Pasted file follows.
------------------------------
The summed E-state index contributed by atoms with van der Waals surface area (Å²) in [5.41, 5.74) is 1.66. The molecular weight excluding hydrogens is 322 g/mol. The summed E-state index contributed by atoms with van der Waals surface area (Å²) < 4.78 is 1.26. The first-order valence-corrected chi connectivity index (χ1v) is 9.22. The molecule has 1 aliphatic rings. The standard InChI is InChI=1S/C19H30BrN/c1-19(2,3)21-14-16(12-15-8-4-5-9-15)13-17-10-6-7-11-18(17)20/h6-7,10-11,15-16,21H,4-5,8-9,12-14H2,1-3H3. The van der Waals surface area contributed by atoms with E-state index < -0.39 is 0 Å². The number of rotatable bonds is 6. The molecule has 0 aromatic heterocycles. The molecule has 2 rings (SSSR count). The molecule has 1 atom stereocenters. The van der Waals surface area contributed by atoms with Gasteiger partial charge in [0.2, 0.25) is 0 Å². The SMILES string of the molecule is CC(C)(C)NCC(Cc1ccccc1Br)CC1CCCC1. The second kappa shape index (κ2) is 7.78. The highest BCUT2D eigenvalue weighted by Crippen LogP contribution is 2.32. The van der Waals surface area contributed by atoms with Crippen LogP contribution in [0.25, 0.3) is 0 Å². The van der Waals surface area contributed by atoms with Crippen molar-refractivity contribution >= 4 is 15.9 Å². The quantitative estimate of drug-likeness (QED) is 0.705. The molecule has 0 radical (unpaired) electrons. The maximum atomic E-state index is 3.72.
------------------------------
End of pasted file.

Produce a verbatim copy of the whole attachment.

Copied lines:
The summed E-state index contributed by atoms with van der Waals surface area (Å²) in [5.41, 5.74) is 1.66. The molecular weight excluding hydrogens is 322 g/mol. The summed E-state index contributed by atoms with van der Waals surface area (Å²) < 4.78 is 1.26. The first-order valence-corrected chi connectivity index (χ1v) is 9.22. The molecule has 1 aliphatic rings. The standard InChI is InChI=1S/C19H30BrN/c1-19(2,3)21-14-16(12-15-8-4-5-9-15)13-17-10-6-7-11-18(17)20/h6-7,10-11,15-16,21H,4-5,8-9,12-14H2,1-3H3. The van der Waals surface area contributed by atoms with E-state index < -0.39 is 0 Å². The number of rotatable bonds is 6. The molecule has 0 aromatic heterocycles. The molecule has 2 rings (SSSR count). The molecule has 1 atom stereocenters. The van der Waals surface area contributed by atoms with Gasteiger partial charge in [0.2, 0.25) is 0 Å². The SMILES string of the molecule is CC(C)(C)NCC(Cc1ccccc1Br)CC1CCCC1. The second kappa shape index (κ2) is 7.78. The highest BCUT2D eigenvalue weighted by Crippen LogP contribution is 2.32. The van der Waals surface area contributed by atoms with Crippen LogP contribution in [0.25, 0.3) is 0 Å². The van der Waals surface area contributed by atoms with Crippen molar-refractivity contribution >= 4 is 15.9 Å². The quantitative estimate of drug-likeness (QED) is 0.705. The molecule has 0 radical (unpaired) electrons. The maximum atomic E-state index is 3.72.